By Nicole Brewer


PHILADELPHIA (CBS) — Long before they walk the red carpet, posing for paparazzi, A-list actors must capture the eye of casting directors in an industry that doesn’t always put age before beauty.

Gabrielle Carteris was cast as 16-year-old Andrea Zuckerman on Bevery Hills 90210 at the age of 29. Two decades before public data bases like IMDB put an actor’s age on blast. “The producers came to me and said ‘if we had known your age, you never would have gotten the role,” she said.

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“This is a casting site, a hiring site and when the first thing that comes up is their age, that’s a subconscious bias that’s created,” she said.

That is why Carteris, now the president of the actor’s union SAG-AFTRA, is defending a new California state law, requiring these sites to remove someone’s age, if requested.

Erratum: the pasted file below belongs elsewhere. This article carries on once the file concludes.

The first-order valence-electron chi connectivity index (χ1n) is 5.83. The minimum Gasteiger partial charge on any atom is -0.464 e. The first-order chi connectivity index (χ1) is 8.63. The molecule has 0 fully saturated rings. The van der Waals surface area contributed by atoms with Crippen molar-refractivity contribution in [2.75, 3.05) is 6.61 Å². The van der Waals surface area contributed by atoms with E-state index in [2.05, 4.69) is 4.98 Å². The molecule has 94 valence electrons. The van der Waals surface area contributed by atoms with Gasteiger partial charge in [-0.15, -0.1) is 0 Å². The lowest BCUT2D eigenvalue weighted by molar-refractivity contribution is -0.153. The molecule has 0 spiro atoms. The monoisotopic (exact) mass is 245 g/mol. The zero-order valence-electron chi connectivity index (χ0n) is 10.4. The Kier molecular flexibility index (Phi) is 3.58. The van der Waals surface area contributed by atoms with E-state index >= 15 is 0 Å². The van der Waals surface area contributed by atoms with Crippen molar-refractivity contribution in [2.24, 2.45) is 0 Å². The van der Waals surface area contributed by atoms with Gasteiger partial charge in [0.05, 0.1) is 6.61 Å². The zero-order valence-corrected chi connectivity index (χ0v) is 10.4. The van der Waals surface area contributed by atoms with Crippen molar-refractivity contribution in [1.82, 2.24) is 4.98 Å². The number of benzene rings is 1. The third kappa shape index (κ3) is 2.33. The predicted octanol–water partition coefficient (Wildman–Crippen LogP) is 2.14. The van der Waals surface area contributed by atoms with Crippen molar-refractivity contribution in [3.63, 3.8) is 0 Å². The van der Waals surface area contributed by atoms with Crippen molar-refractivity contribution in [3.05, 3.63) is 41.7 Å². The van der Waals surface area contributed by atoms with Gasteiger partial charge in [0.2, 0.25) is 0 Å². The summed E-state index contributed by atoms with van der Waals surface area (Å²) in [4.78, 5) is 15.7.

But, not everyone is on board. So far, IMDB has refused to comply with the law and plans to challenge it in court.

“I think it’s unconstitutional,” said attorney Alan Epstein. He is a Philadelphia lawyer who concentrates his practice in employment rights. He says that while the law is well intentioned, he thinks the website will have the upper-hand.

“It comes down to what the constitution says and basically it’s not constitutional for the government to tell people what and how to say things,” Epstein said. Having dealt with several age discrimination lawsuits himself, Epstein sympathizes with the issue of ageism in Hollywood and hopes society will take steps toward change.

“I’ve made the analogy that men sometimes are considered to be fine wine; get better with age. Women are more akin to the grapes that get thrown out after production,” Epstein said.